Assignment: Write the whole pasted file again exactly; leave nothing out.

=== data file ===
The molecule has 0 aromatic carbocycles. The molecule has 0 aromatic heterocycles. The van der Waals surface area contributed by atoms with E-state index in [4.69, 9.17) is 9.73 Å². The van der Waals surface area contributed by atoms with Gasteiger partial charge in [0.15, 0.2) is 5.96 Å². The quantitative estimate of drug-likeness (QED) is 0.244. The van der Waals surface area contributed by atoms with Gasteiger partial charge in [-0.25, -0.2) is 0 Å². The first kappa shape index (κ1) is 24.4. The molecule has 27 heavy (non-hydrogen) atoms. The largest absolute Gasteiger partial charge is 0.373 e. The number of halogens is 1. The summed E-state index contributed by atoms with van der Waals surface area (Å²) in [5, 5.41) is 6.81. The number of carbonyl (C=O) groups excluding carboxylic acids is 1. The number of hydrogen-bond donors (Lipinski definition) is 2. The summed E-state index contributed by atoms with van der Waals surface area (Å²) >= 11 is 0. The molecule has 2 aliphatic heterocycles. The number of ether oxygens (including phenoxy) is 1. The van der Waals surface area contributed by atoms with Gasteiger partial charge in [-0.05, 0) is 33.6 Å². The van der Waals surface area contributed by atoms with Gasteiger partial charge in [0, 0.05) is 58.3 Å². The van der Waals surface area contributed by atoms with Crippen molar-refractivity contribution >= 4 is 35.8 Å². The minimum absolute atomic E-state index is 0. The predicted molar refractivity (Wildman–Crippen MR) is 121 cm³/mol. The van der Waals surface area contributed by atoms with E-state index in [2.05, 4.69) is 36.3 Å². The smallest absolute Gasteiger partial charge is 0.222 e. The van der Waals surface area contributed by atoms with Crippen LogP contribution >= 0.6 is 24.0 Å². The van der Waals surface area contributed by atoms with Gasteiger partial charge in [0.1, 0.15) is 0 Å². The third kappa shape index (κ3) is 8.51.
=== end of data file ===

The molecule has 0 aromatic carbocycles. The molecule has 0 aromatic heterocycles. The van der Waals surface area contributed by atoms with E-state index in [4.69, 9.17) is 9.73 Å². The van der Waals surface area contributed by atoms with Gasteiger partial charge in [0.15, 0.2) is 5.96 Å². The quantitative estimate of drug-likeness (QED) is 0.244. The van der Waals surface area contributed by atoms with Gasteiger partial charge in [-0.25, -0.2) is 0 Å². The first kappa shape index (κ1) is 24.4. The molecule has 27 heavy (non-hydrogen) atoms. The largest absolute Gasteiger partial charge is 0.373 e. The number of halogens is 1. The summed E-state index contributed by atoms with van der Waals surface area (Å²) in [5, 5.41) is 6.81. The number of carbonyl (C=O) groups excluding carboxylic acids is 1. The number of hydrogen-bond donors (Lipinski definition) is 2. The summed E-state index contributed by atoms with van der Waals surface area (Å²) >= 11 is 0. The molecule has 2 aliphatic heterocycles. The number of ether oxygens (including phenoxy) is 1. The van der Waals surface area contributed by atoms with Gasteiger partial charge in [-0.05, 0) is 33.6 Å². The van der Waals surface area contributed by atoms with Gasteiger partial charge in [0, 0.05) is 58.3 Å². The van der Waals surface area contributed by atoms with Crippen molar-refractivity contribution >= 4 is 35.8 Å². The minimum absolute atomic E-state index is 0. The predicted molar refractivity (Wildman–Crippen MR) is 121 cm³/mol. The van der Waals surface area contributed by atoms with E-state index in [2.05, 4.69) is 36.3 Å². The smallest absolute Gasteiger partial charge is 0.222 e. The van der Waals surface area contributed by atoms with Crippen LogP contribution >= 0.6 is 24.0 Å². The van der Waals surface area contributed by atoms with Gasteiger partial charge in [0.1, 0.15) is 0 Å². The third kappa shape index (κ3) is 8.51.